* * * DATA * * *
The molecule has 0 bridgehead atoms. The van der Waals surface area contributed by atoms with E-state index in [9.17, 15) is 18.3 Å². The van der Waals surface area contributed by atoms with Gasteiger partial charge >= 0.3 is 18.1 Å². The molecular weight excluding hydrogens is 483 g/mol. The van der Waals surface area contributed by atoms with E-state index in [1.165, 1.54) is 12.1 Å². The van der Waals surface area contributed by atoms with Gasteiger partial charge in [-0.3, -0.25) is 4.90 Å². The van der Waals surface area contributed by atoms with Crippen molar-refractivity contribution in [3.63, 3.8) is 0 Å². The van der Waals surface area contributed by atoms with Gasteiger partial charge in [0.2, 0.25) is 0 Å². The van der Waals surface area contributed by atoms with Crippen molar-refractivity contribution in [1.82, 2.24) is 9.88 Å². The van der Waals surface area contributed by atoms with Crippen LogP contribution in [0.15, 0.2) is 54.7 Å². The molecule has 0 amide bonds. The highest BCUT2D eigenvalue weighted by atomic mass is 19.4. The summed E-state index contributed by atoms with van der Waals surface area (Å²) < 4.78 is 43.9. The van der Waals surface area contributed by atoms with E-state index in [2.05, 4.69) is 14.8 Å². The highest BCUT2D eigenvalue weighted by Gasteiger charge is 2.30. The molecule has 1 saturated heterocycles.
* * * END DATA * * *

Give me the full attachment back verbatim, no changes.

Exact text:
The molecule has 0 bridgehead atoms. The van der Waals surface area contributed by atoms with E-state index in [9.17, 15) is 18.3 Å². The van der Waals surface area contributed by atoms with Gasteiger partial charge >= 0.3 is 18.1 Å². The molecular weight excluding hydrogens is 483 g/mol. The van der Waals surface area contributed by atoms with E-state index in [1.165, 1.54) is 12.1 Å². The van der Waals surface area contributed by atoms with Gasteiger partial charge in [-0.3, -0.25) is 4.90 Å². The van der Waals surface area contributed by atoms with Crippen molar-refractivity contribution in [3.63, 3.8) is 0 Å². The van der Waals surface area contributed by atoms with Gasteiger partial charge in [0.2, 0.25) is 0 Å². The van der Waals surface area contributed by atoms with Crippen molar-refractivity contribution in [1.82, 2.24) is 9.88 Å². The van der Waals surface area contributed by atoms with Crippen LogP contribution in [0.15, 0.2) is 54.7 Å². The molecule has 0 amide bonds. The highest BCUT2D eigenvalue weighted by atomic mass is 19.4. The summed E-state index contributed by atoms with van der Waals surface area (Å²) < 4.78 is 43.9. The van der Waals surface area contributed by atoms with E-state index in [2.05, 4.69) is 14.8 Å². The highest BCUT2D eigenvalue weighted by Gasteiger charge is 2.30. The molecule has 1 saturated heterocycles.